"Playing 1980s games on your Raspberry Pi and remembering Mike Singleton"
This post was going to be just an up-to-date summary of many other articles out there on this subject. With the rapid rate of change in the RPi world, even very recent guides have proven to be unusable quite quickly.
However I'd first like to remember Mike Singleton who died last week. I didn't know his name until today when I read this lovely piece about him. But what I did know about was Lords of Midnight and Doomdark's Revenge. Those two adventure games dominated that category on the ZX Spectrum in the mid-80s. Mike was still creating new games until very recently. It's just another reminder of how important the 1980s UK home computer scene has been to the current gaming industry. In memory of Mike, I'm playing Lords of Midnight from the start again this evening on the Raspberry Pi. RIP.
The Raspberry Pi makes a brilliant base for old-school game emulation, just as it does for XBMC. You literally just need it, a USB joystick, maybe a wireless dongle, a TV and you are in business. I've been very tempted to double-sided-sticky-tape one to the side of the TV without a case, it's that small. I'm currently using an ancient 14" Philips portable CRT to get the full retro effect, including blinding flickering.
Atari 2600OK, I have to admit my rose-tinted spectacle were on overdrive here. The Atari 2600 Pacman in my head was actually thearcadeversion. The real thing is pretty awful. This console was a bit before my time and the main thing I remember about it were the completely unusable joysticks. But if you want to re-live that horror, then it's really very simple.
Grab all the Atari 2600 ROMs from one of many sites. They are tiny so the download takes no time at all.
Then install the Stella emulator:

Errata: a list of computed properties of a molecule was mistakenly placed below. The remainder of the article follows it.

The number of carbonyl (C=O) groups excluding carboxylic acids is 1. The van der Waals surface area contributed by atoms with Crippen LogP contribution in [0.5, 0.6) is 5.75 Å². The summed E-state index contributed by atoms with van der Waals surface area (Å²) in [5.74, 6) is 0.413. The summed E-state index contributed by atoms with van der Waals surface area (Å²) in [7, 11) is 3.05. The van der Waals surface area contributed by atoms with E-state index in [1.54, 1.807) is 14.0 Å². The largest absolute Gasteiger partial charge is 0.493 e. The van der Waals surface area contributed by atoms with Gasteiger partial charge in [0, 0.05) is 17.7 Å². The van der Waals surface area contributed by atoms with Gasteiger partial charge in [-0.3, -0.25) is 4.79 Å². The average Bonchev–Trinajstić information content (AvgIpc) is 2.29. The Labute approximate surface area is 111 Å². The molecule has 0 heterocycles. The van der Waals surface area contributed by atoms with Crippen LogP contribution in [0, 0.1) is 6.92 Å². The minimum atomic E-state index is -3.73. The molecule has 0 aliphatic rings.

Then just run stella inside X Windows. More details here.
sudo apt-get install stella
MAME ArcadeMAME seems to have been around forever. It enables you to play old arcade games on a wide variety of machines. I remember using it on my brother-in-law's Atari 520ST in the 90s.
So it's no surprise it works well on the Raspberry Pi. Compiling from source apparently takes forever and some of the binaries from this summer don't work on the latest Debian release. Howeverthis latest compiled version of Advance MAME by Shea Silverman runs perfectly on the latest Debian.
Download it to your home directory, then
Put your roms into ~/mame/share/advance/rom/
unzip mameBin.zip sudo chmod 777 /dev/fb0
Edit the config file
cd mame/bin/ ./advmame
to include the proper display configuration
For HDMI try:
For NTSC TVs try:
device_video_clock 5 - 50 / 15.62 / 50 ; 5 - 50 / 15.73 / 60
For Composite PAL TVs:
device_video_clock 5 - 50 / 15.73 / 60
device_video_clock 5 - 50 / 15.62 / 50 ; 5 - 50 / 15.73 / 60Then run MAME with the name of the game e.g. pacman or zaxxon.
I'll leave it as an exercise for the reader to source their own legal ROMs.
cd mame/bin/ ./advmame gamename
ZX SpectrumInstalling the Fuse emulator is now trivial to do:
Then grab your favourite games from World of Spectrum and run fuse inside X Windows. More details here. And Lords of Midnight here.
sudo apt-get install fuse-emulator-common fuse-emulator-utils spectrum-roms
There are ton of other emulators out there, at various levels of usability. Our eldest has already been asking about SNES.